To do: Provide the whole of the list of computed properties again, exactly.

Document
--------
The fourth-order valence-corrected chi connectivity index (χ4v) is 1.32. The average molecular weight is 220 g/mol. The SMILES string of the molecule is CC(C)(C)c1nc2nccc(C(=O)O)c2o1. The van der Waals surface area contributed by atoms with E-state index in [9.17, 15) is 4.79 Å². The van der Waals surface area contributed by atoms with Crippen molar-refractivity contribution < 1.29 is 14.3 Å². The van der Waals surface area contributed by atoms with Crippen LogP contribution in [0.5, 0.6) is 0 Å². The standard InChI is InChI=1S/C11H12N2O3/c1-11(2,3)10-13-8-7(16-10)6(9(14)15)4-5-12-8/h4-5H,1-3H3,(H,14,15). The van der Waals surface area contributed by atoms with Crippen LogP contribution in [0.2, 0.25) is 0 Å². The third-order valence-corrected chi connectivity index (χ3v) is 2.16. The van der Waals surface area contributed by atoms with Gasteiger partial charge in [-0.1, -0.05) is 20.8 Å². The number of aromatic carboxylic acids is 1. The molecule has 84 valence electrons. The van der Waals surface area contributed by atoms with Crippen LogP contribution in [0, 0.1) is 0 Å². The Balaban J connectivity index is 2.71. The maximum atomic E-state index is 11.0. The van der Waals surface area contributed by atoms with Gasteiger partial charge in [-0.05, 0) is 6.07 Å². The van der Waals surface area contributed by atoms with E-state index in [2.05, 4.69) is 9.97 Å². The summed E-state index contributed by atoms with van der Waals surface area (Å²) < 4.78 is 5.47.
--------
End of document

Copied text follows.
The fourth-order valence-corrected chi connectivity index (χ4v) is 1.32. The average molecular weight is 220 g/mol. The SMILES string of the molecule is CC(C)(C)c1nc2nccc(C(=O)O)c2o1. The van der Waals surface area contributed by atoms with E-state index in [9.17, 15) is 4.79 Å². The van der Waals surface area contributed by atoms with Crippen molar-refractivity contribution < 1.29 is 14.3 Å². The van der Waals surface area contributed by atoms with Crippen LogP contribution in [0.5, 0.6) is 0 Å². The standard InChI is InChI=1S/C11H12N2O3/c1-11(2,3)10-13-8-7(16-10)6(9(14)15)4-5-12-8/h4-5H,1-3H3,(H,14,15). The van der Waals surface area contributed by atoms with Crippen LogP contribution in [0.2, 0.25) is 0 Å². The third-order valence-corrected chi connectivity index (χ3v) is 2.16. The van der Waals surface area contributed by atoms with Gasteiger partial charge in [-0.1, -0.05) is 20.8 Å². The number of aromatic carboxylic acids is 1. The molecule has 84 valence electrons. The van der Waals surface area contributed by atoms with Crippen LogP contribution in [0, 0.1) is 0 Å². The Balaban J connectivity index is 2.71. The maximum atomic E-state index is 11.0. The van der Waals surface area contributed by atoms with Gasteiger partial charge in [-0.05, 0) is 6.07 Å². The van der Waals surface area contributed by atoms with E-state index in [2.05, 4.69) is 9.97 Å². The summed E-state index contributed by atoms with van der Waals surface area (Å²) < 4.78 is 5.47.